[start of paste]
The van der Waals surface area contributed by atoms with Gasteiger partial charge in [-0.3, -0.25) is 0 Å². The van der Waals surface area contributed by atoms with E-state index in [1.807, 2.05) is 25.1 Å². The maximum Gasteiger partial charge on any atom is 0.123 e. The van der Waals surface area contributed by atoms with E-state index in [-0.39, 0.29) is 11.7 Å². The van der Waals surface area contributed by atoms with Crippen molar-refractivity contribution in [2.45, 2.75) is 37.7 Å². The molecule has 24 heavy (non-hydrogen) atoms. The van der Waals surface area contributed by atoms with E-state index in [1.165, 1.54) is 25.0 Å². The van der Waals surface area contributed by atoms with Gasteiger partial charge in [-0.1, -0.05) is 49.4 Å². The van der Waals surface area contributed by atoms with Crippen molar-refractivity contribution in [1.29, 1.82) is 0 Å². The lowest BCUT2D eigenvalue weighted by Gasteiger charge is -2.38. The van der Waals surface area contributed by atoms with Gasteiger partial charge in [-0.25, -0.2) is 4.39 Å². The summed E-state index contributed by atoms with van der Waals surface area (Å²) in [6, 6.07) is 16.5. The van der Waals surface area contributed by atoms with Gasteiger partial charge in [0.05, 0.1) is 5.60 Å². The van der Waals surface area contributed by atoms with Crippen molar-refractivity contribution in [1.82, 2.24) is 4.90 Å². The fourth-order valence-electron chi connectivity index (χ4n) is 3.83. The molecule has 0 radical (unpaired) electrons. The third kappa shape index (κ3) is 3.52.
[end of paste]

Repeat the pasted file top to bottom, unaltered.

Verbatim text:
The van der Waals surface area contributed by atoms with Gasteiger partial charge in [-0.3, -0.25) is 0 Å². The van der Waals surface area contributed by atoms with E-state index in [1.807, 2.05) is 25.1 Å². The maximum Gasteiger partial charge on any atom is 0.123 e. The van der Waals surface area contributed by atoms with E-state index in [-0.39, 0.29) is 11.7 Å². The van der Waals surface area contributed by atoms with Crippen molar-refractivity contribution in [2.45, 2.75) is 37.7 Å². The molecule has 24 heavy (non-hydrogen) atoms. The van der Waals surface area contributed by atoms with E-state index in [1.165, 1.54) is 25.0 Å². The van der Waals surface area contributed by atoms with Gasteiger partial charge in [-0.1, -0.05) is 49.4 Å². The van der Waals surface area contributed by atoms with Crippen molar-refractivity contribution in [1.29, 1.82) is 0 Å². The lowest BCUT2D eigenvalue weighted by Gasteiger charge is -2.38. The van der Waals surface area contributed by atoms with Gasteiger partial charge in [-0.25, -0.2) is 4.39 Å². The summed E-state index contributed by atoms with van der Waals surface area (Å²) in [6, 6.07) is 16.5. The van der Waals surface area contributed by atoms with Gasteiger partial charge in [0.05, 0.1) is 5.60 Å². The van der Waals surface area contributed by atoms with Crippen molar-refractivity contribution in [1.82, 2.24) is 4.90 Å². The fourth-order valence-electron chi connectivity index (χ4n) is 3.83. The molecule has 0 radical (unpaired) electrons. The third kappa shape index (κ3) is 3.52.